One thing that was tough though...don't expect to kick back and watch English TV...you might find a show or two (like Glee) in English, but everything is in French. Although, it was fun to watch "Don't forget the Lyrics" in French!

As far as finding the Apartment, I just had the address written down on a slip of paper and the taxi driver entered it into his GPS. I had "Googled" it, so I also knew right where it was. :-)

-Emmett

Oakville, Canada
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6. Re: Apartment vs Hotel for first timer?

Keith, we also rented an apartment this Sept. for our first trip to Paris. We shared a 2 bdrm with another couple in the lst arrondisement. As mentioned, it was great to just walk over a block to purchase fresh made croissants and/or baquette for breakfast and have our freshly made coffee with the coffee provided by the apartment rental agency. We usually had our larger meal at lunch, so we would then head over to the Monoprix, buy some fruit and other food stuffs that struck our fancy for a light dinner, along with, of course, an excellent bottle of wine. Where we stayed, we were also a very short walk to the street market on rue Montorgeuil where we purchased our cheeses and bread etc. I would definitely recommend renting an apartment.

North Caroiina
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7. Re: Apartment vs Hotel for first timer?

Keith, stayed at a hotel (Novotel) in 11/2007 and an apartment in 6/2011. Going forward, I will always try to go the apartment route when visiting a place for more than a few days.

Apartment advantages . . .

-- Save $$$ on lodging

-- Save $$$ on food

-- Feel like you are part of the neighborhood

-- Don't have to worry about keeping the place picked up for housekeeping

Hotel advantages

-- Just arrive without need to coordinate with an agent (However some rental agencies can send you apartment keys in advance)

-- Access to concierge services / advice / assistance

-- No deposits

Because this is an active forum, you can find plenty of info on the reputation and reliabiltiy of various agencies as well as information on specific units in some cases.

How did the guide books go over for Christmas???

Rocklin, California
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8. Re: Apartment vs Hotel for first timer?

Since FrankMcB brought up the deposits...one suggestion that I would make is to ask if you can give them US Dollars for the deposit. Ours was $400, and they took it in US cash. Then at the end of the stay they gave it back to us. Saved us the fees of converting it to Euros then back to US Dollars!

-E

Arkansas
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9. Re: Apartment vs Hotel for first timer?

Frank, the guide books were a smashing success. I saw tears in my wife's eyes followed by several questions asking if I was really serious. She is so excited now. I am starting to lean more towards the apartment now.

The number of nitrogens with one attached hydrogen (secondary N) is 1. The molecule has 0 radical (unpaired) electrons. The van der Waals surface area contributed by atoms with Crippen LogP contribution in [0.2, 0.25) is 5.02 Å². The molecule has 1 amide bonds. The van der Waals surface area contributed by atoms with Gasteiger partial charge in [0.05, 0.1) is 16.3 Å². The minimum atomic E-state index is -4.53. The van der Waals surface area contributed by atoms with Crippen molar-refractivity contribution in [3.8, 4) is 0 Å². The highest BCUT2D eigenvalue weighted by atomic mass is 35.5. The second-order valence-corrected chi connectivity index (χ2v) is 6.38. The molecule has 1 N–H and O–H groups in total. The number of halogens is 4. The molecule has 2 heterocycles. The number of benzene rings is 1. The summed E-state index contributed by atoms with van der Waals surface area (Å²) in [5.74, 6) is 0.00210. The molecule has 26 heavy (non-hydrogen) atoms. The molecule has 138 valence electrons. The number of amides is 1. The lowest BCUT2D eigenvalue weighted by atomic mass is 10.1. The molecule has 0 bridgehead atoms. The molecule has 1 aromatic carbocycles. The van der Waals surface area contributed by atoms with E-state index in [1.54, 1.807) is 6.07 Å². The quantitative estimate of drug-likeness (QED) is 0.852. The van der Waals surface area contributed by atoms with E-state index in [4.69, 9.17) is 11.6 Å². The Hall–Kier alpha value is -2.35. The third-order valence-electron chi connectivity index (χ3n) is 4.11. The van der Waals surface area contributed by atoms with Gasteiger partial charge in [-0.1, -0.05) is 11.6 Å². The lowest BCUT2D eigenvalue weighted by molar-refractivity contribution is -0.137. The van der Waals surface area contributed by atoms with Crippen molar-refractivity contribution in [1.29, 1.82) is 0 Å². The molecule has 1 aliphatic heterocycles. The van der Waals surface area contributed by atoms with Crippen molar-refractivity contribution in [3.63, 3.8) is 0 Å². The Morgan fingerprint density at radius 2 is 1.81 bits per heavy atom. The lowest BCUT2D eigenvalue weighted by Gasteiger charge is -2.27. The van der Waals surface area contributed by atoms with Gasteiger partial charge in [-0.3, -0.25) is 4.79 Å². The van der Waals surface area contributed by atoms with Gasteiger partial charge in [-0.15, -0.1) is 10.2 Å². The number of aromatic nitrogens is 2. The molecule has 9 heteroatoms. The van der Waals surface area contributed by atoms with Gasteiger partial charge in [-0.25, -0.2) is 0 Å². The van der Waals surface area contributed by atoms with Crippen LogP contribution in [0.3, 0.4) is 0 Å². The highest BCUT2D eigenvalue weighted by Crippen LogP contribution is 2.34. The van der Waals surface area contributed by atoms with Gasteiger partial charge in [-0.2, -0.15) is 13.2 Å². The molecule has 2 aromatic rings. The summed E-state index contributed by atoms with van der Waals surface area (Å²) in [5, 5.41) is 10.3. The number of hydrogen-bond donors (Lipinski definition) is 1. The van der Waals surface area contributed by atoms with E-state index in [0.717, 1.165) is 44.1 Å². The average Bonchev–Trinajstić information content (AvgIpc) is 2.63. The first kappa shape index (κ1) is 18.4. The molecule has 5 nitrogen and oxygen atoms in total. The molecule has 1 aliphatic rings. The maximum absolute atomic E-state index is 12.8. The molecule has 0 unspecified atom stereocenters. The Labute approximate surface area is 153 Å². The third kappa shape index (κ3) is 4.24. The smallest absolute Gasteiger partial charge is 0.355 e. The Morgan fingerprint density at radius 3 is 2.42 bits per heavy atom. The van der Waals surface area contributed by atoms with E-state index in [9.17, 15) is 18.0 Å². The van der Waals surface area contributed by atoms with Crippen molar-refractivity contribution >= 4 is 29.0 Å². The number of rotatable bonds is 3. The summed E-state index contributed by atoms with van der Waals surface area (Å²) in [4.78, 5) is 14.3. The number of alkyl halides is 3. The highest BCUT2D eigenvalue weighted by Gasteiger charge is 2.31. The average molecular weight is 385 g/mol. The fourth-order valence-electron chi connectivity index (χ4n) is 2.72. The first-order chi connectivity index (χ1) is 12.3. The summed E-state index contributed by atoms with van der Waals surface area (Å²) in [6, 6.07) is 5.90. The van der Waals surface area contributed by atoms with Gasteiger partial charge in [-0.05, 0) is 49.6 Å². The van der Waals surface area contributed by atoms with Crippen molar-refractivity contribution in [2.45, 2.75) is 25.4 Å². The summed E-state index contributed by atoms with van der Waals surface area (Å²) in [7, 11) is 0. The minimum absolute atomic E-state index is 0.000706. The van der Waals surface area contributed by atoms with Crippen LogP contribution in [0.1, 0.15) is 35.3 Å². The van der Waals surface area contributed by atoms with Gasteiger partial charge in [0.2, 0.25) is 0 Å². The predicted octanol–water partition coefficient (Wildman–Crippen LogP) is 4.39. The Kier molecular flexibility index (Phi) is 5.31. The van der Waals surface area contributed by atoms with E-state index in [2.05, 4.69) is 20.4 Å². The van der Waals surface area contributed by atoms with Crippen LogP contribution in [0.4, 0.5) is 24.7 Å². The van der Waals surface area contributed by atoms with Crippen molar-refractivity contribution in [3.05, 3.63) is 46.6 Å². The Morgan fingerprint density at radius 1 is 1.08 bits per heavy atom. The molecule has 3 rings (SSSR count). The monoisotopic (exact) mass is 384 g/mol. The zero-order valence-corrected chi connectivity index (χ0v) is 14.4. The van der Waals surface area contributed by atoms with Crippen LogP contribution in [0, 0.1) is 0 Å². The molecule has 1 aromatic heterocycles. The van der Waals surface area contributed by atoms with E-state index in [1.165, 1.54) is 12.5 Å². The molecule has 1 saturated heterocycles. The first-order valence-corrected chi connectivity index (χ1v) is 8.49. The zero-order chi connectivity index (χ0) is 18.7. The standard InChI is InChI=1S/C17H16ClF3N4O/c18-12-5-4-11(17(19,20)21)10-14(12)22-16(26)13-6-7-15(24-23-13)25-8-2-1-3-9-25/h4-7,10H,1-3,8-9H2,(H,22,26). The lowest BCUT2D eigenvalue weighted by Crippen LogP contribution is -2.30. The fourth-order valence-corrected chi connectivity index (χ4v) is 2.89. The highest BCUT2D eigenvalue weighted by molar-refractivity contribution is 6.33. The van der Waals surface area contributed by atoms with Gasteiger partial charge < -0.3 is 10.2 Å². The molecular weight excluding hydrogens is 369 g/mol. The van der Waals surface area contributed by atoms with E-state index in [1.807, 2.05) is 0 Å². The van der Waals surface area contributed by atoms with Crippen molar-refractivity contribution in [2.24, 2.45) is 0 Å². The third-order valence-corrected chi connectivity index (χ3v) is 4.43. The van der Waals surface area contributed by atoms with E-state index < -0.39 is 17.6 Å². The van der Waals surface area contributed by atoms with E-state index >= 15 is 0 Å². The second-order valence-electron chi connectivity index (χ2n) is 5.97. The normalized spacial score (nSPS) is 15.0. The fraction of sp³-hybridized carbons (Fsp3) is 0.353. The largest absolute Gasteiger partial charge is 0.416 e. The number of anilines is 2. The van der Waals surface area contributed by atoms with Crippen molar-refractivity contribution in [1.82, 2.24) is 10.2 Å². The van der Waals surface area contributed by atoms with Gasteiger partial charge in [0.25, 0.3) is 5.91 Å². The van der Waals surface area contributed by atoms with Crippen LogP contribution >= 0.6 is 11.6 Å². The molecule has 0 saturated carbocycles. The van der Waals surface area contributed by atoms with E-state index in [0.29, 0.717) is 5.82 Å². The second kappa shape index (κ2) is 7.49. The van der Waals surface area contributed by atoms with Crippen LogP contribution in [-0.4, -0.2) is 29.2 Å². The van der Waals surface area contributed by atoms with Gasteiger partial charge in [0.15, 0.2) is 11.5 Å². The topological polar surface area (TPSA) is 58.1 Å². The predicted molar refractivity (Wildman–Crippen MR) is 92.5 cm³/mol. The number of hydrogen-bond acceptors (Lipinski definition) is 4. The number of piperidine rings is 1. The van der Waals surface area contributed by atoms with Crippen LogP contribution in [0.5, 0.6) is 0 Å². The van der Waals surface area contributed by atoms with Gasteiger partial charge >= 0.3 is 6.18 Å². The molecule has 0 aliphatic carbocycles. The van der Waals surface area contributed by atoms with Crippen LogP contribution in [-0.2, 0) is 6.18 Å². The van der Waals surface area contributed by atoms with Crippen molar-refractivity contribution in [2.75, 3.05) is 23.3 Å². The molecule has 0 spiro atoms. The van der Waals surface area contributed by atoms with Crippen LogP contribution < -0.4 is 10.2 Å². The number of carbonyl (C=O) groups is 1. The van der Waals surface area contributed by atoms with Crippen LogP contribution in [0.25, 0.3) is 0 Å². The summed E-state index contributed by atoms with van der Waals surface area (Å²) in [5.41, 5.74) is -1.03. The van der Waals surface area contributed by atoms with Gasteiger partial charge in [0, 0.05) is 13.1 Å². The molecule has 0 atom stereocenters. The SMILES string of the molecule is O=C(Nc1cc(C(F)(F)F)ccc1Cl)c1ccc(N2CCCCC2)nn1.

Emmett, sounds like you used a really good rental agency. Thanks for the info.

Denver, Colorado
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for Paris, Denver
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10. Re: Apartment vs Hotel for first timer?

Just to add to the list of Hotel advantages:

- Don't have to worry about cleaning the place up before checking out

- Don't have to wait for the agent or the owner to inspect the place before you can leave the place

- Don't have to worry about what to do with your luggage if you want to do sightseeing before you can check-in

- Don't have to worry about figuring things out in case of an emergency. LIke if you locked yourself out, or if you lost the key (which can cause major hassle if you went the apartment route). Or if the shower pipe starts spewing out water. Or if you don't have toilet paper ;-)

- Don't have to worry about doing dishes or picking up dirty towels.

- You can still walk to the boulangerie and grab croissants for breakfast. Coffee at that same boulangerie will likely cost 1-2 euro, but people watching is free (vs. sitting in your apartment). You can still feel like part of a neighborhood, especially if you drink coffee and eat breakfast at that boulangerie every morning.

- If you don't want to eat out in restaurants, you can still have dinner in the hotel room - or picnic in a park. Just go to a bakery to grab some bread, then to Monoprix to grab smoked salmon, pate, ham, cheese, whatever else you need. You can eat pasta back home ;-)))

I think you can have a wonderful trip either way, it just depends on your own personal needs. I did not enjoy my vacation in an apartment - it felt too mundane to be a holiday. I like to be more carefree on vacation.